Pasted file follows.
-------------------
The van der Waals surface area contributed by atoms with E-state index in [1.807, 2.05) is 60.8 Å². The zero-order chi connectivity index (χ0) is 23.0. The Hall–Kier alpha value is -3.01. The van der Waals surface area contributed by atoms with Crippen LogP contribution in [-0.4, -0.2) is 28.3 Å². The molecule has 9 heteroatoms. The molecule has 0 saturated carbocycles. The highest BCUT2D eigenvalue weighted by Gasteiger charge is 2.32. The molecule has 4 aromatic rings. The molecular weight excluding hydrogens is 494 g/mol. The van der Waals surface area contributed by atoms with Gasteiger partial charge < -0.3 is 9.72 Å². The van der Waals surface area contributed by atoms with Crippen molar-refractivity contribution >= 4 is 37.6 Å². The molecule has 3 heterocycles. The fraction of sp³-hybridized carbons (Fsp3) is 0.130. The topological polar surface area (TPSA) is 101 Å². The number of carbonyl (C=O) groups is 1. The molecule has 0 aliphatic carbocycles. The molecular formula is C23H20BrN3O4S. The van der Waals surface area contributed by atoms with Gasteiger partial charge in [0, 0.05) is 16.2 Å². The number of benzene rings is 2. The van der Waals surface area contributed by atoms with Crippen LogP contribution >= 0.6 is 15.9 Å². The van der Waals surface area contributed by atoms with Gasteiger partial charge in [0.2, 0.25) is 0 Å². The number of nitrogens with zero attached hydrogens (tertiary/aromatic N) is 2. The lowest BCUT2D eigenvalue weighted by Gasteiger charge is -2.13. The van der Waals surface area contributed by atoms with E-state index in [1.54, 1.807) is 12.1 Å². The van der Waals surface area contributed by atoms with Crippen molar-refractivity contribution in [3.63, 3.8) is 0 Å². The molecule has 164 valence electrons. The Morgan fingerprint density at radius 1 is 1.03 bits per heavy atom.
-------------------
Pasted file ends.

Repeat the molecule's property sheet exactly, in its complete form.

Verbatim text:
The van der Waals surface area contributed by atoms with E-state index in [1.807, 2.05) is 60.8 Å². The zero-order chi connectivity index (χ0) is 23.0. The Hall–Kier alpha value is -3.01. The van der Waals surface area contributed by atoms with Crippen LogP contribution in [-0.4, -0.2) is 28.3 Å². The molecule has 9 heteroatoms. The molecule has 0 saturated carbocycles. The highest BCUT2D eigenvalue weighted by Gasteiger charge is 2.32. The molecule has 4 aromatic rings. The molecular weight excluding hydrogens is 494 g/mol. The van der Waals surface area contributed by atoms with Gasteiger partial charge < -0.3 is 9.72 Å². The van der Waals surface area contributed by atoms with Crippen molar-refractivity contribution >= 4 is 37.6 Å². The molecule has 3 heterocycles. The fraction of sp³-hybridized carbons (Fsp3) is 0.130. The topological polar surface area (TPSA) is 101 Å². The number of carbonyl (C=O) groups is 1. The molecule has 0 aliphatic carbocycles. The molecular formula is C23H20BrN3O4S. The van der Waals surface area contributed by atoms with Gasteiger partial charge in [0, 0.05) is 16.2 Å². The number of benzene rings is 2. The van der Waals surface area contributed by atoms with Crippen LogP contribution >= 0.6 is 15.9 Å². The van der Waals surface area contributed by atoms with Gasteiger partial charge in [0.2, 0.25) is 0 Å². The number of nitrogens with zero attached hydrogens (tertiary/aromatic N) is 2. The lowest BCUT2D eigenvalue weighted by Gasteiger charge is -2.13. The van der Waals surface area contributed by atoms with E-state index in [1.54, 1.807) is 12.1 Å². The van der Waals surface area contributed by atoms with Crippen molar-refractivity contribution in [3.63, 3.8) is 0 Å². The molecule has 164 valence electrons. The Morgan fingerprint density at radius 1 is 1.03 bits per heavy atom.